Move over, Mitt Romney! There’s a new awkward dork in town.
Just check out Donald Trump’s dance moves and tell me this doesn’t scream “Get me outta here! I don’t know what I’m supposed to do!”
— Matt Wilstein (@TheMattWilstein) September 3, 2016
His stiff-armed sway, his weird offbeat clapping, that uncomfortable look on his face is a desperate cry for help. If there are two types of people Donald Trump is at his worst around, it’s black folks and religious folks. Now he has both in the same room. When he took the podium to speak, his tone of voice sounded like he was doing a bad Ben Carson impersonation and he unconvincingly read from the Bible. These simply aren’t people Trump feels comfortable around and it shows.
This visit to an African-American church in Detroit was supposed to be part of Trump’s recent outreach to the black community, but it didn’t go so well. This is his first speech to a majority black crowd, rather than his rallies which typically are primarily made up of white people. The church was mainly empty and hundreds of protesters gathered outside. In the past, he has opted out of speaking events to black groups such as the NAACP — now his outreach in the ninth hour of his campaign looks desperate and fake.
As the election is winding down, Trump’s poll numbers have slipped and it’s apparent he needs to broaden his outreach to more than just “poorly educated” white males. In the last few weeks, Trump has made pathetic attempts to rally black voters to his side, optimistically saying he would probably get 95 percent of the black vote (which is on average the percentage Democrats typically receive).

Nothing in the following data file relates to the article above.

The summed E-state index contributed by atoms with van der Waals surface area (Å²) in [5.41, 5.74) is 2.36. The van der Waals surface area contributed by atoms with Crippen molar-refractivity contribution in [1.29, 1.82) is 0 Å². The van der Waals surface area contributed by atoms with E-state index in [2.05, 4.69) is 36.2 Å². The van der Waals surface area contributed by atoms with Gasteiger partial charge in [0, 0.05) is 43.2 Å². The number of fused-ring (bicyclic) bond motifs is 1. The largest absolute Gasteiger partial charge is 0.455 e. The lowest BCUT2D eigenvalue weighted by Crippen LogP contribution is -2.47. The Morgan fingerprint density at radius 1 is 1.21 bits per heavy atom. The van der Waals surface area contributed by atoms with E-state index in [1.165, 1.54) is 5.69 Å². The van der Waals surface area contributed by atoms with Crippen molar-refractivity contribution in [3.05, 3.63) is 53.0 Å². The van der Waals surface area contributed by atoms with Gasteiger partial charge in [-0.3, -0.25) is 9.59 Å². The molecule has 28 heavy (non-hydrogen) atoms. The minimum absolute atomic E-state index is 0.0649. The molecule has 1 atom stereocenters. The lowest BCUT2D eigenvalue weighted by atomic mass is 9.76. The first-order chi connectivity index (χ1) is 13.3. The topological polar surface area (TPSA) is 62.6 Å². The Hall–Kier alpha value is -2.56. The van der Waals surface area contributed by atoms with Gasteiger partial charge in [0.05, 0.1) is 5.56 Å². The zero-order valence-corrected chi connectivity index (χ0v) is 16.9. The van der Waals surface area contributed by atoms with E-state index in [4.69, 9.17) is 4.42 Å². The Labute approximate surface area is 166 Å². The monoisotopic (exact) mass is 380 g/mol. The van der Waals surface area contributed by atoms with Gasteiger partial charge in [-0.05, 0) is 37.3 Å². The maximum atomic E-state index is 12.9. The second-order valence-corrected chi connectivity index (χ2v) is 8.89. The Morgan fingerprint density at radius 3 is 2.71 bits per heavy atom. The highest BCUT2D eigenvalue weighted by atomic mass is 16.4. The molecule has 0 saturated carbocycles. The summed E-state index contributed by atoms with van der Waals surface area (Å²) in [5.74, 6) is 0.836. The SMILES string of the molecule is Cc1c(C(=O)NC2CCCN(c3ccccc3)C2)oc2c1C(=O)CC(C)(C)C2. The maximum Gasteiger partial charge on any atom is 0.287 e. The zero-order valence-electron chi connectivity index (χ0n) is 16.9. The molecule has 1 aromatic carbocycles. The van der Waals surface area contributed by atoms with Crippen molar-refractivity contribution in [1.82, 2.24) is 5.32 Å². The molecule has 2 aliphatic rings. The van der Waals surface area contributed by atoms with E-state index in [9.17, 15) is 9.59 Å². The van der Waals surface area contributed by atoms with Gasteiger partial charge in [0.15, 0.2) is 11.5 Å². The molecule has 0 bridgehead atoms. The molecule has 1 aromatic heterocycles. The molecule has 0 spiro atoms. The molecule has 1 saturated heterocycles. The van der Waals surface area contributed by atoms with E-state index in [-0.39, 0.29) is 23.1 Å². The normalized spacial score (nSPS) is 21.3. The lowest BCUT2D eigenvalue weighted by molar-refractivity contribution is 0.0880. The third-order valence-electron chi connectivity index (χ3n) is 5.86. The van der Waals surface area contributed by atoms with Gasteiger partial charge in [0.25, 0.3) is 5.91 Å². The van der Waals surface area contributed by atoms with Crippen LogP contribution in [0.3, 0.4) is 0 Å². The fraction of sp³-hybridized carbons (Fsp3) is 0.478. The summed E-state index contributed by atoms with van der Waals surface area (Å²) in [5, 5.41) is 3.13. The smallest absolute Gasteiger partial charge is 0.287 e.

While addressing crowds of white voters, Trump has tried to make his case with black voters, saying:
You live in your poverty, your schools are no good, you have no jobs, 58 percent of your youth is unemployed.”
“What do you have to lose?”
Black voters largely took offense to Trump’s comments, saying the message they took from his plea was “You’re all just crap.” Trump further embarrassed himself by tweeting about the death of NBA star Dwyane Wade’s cousin, which sounded self-congratulatory and was widely criticized for politicizing the death of a young mother.
Trump also has not introduced real policies that speak directly to the black community, nor does he seem to understand the problems of systemic racism in our country or the intricate problems some black communities face. He has not promised to hold police accountable for questionable murders of black Americans. Nor has he promised to upend voter restrictions that overwhelmingly affect black voters. All he’s promised to do is bring back jobs to the community by shipping another minority — Latinos — out and to crack down on black on black crime by being the “law and order” president.
Trump’s dancing is a perfect analogy to his black outreach: It’s awkward, it’s offbeat, and he’s not sure what he’s doing.
Featured image via Twitter